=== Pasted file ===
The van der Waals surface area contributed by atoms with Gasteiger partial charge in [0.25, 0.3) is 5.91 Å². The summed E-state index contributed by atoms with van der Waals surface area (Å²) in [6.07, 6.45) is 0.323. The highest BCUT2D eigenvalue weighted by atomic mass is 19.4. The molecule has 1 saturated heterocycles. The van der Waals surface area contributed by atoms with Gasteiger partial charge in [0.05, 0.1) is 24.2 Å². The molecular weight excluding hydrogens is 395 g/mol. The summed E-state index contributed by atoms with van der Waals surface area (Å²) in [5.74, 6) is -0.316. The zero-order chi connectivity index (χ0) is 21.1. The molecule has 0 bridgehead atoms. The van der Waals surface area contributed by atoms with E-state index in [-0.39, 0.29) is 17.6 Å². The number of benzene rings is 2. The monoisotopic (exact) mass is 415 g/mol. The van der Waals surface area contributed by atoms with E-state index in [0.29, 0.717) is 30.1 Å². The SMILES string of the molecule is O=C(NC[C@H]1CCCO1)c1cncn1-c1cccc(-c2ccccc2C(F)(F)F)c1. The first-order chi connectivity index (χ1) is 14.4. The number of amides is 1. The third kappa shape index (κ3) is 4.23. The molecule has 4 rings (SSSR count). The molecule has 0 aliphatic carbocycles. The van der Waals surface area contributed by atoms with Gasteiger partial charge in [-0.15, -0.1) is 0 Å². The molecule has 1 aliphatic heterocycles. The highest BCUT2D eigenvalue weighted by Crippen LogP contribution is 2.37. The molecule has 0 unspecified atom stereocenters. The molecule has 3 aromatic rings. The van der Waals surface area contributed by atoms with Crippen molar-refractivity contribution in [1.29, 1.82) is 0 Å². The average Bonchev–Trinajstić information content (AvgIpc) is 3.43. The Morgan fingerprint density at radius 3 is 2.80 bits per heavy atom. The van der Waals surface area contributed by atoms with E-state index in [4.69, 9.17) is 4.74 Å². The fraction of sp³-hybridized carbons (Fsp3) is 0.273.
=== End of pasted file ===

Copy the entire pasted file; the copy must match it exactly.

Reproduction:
The van der Waals surface area contributed by atoms with Gasteiger partial charge in [0.25, 0.3) is 5.91 Å². The summed E-state index contributed by atoms with van der Waals surface area (Å²) in [6.07, 6.45) is 0.323. The highest BCUT2D eigenvalue weighted by atomic mass is 19.4. The molecule has 1 saturated heterocycles. The van der Waals surface area contributed by atoms with Gasteiger partial charge in [0.05, 0.1) is 24.2 Å². The molecular weight excluding hydrogens is 395 g/mol. The summed E-state index contributed by atoms with van der Waals surface area (Å²) in [5.74, 6) is -0.316. The zero-order chi connectivity index (χ0) is 21.1. The molecule has 0 bridgehead atoms. The van der Waals surface area contributed by atoms with E-state index in [-0.39, 0.29) is 17.6 Å². The number of benzene rings is 2. The monoisotopic (exact) mass is 415 g/mol. The van der Waals surface area contributed by atoms with E-state index in [0.29, 0.717) is 30.1 Å². The SMILES string of the molecule is O=C(NC[C@H]1CCCO1)c1cncn1-c1cccc(-c2ccccc2C(F)(F)F)c1. The first-order chi connectivity index (χ1) is 14.4. The number of amides is 1. The third kappa shape index (κ3) is 4.23. The molecule has 4 rings (SSSR count). The molecule has 0 aliphatic carbocycles. The van der Waals surface area contributed by atoms with Gasteiger partial charge in [-0.15, -0.1) is 0 Å². The molecule has 1 aliphatic heterocycles. The highest BCUT2D eigenvalue weighted by Crippen LogP contribution is 2.37. The molecule has 0 unspecified atom stereocenters. The molecule has 3 aromatic rings. The van der Waals surface area contributed by atoms with Crippen molar-refractivity contribution in [1.29, 1.82) is 0 Å². The average Bonchev–Trinajstić information content (AvgIpc) is 3.43. The Morgan fingerprint density at radius 3 is 2.80 bits per heavy atom. The van der Waals surface area contributed by atoms with E-state index in [4.69, 9.17) is 4.74 Å². The fraction of sp³-hybridized carbons (Fsp3) is 0.273.